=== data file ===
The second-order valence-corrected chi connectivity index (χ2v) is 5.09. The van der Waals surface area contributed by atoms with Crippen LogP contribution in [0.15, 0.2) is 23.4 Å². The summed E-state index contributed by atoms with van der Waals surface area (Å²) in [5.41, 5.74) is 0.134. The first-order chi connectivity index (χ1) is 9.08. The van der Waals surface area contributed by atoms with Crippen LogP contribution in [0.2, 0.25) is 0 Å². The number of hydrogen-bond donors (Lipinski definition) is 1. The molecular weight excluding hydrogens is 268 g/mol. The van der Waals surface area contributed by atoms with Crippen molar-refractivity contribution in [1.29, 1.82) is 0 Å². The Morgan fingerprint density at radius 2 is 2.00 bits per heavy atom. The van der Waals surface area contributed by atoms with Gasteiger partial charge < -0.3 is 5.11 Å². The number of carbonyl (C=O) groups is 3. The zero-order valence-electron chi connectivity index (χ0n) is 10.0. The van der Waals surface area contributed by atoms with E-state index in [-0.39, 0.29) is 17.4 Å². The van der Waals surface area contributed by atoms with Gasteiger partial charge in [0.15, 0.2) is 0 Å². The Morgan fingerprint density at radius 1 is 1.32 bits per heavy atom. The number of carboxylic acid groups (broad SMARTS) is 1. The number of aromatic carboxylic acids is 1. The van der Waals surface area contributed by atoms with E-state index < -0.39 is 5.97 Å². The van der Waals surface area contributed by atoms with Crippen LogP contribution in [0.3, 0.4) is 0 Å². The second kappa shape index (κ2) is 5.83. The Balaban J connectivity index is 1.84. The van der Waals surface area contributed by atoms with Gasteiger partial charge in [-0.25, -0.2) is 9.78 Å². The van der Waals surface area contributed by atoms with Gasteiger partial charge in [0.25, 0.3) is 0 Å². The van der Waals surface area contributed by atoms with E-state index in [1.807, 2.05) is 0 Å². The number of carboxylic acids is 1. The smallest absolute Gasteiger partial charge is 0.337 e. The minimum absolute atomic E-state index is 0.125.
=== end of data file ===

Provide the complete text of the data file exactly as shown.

The second-order valence-corrected chi connectivity index (χ2v) is 5.09. The van der Waals surface area contributed by atoms with Crippen LogP contribution in [0.15, 0.2) is 23.4 Å². The summed E-state index contributed by atoms with van der Waals surface area (Å²) in [5.41, 5.74) is 0.134. The first-order chi connectivity index (χ1) is 9.08. The van der Waals surface area contributed by atoms with Crippen LogP contribution in [0.2, 0.25) is 0 Å². The number of hydrogen-bond donors (Lipinski definition) is 1. The molecular weight excluding hydrogens is 268 g/mol. The van der Waals surface area contributed by atoms with Crippen molar-refractivity contribution in [1.29, 1.82) is 0 Å². The Morgan fingerprint density at radius 2 is 2.00 bits per heavy atom. The van der Waals surface area contributed by atoms with Gasteiger partial charge < -0.3 is 5.11 Å². The number of carbonyl (C=O) groups is 3. The zero-order valence-electron chi connectivity index (χ0n) is 10.0. The van der Waals surface area contributed by atoms with E-state index in [-0.39, 0.29) is 17.4 Å². The van der Waals surface area contributed by atoms with Gasteiger partial charge in [0.15, 0.2) is 0 Å². The Morgan fingerprint density at radius 1 is 1.32 bits per heavy atom. The number of carboxylic acid groups (broad SMARTS) is 1. The number of aromatic carboxylic acids is 1. The van der Waals surface area contributed by atoms with E-state index < -0.39 is 5.97 Å². The van der Waals surface area contributed by atoms with Crippen LogP contribution in [0.3, 0.4) is 0 Å². The second kappa shape index (κ2) is 5.83. The Balaban J connectivity index is 1.84. The van der Waals surface area contributed by atoms with Gasteiger partial charge in [-0.25, -0.2) is 9.78 Å². The van der Waals surface area contributed by atoms with Gasteiger partial charge in [0.25, 0.3) is 0 Å². The van der Waals surface area contributed by atoms with E-state index in [1.807, 2.05) is 0 Å². The number of carboxylic acids is 1. The smallest absolute Gasteiger partial charge is 0.337 e. The minimum absolute atomic E-state index is 0.125.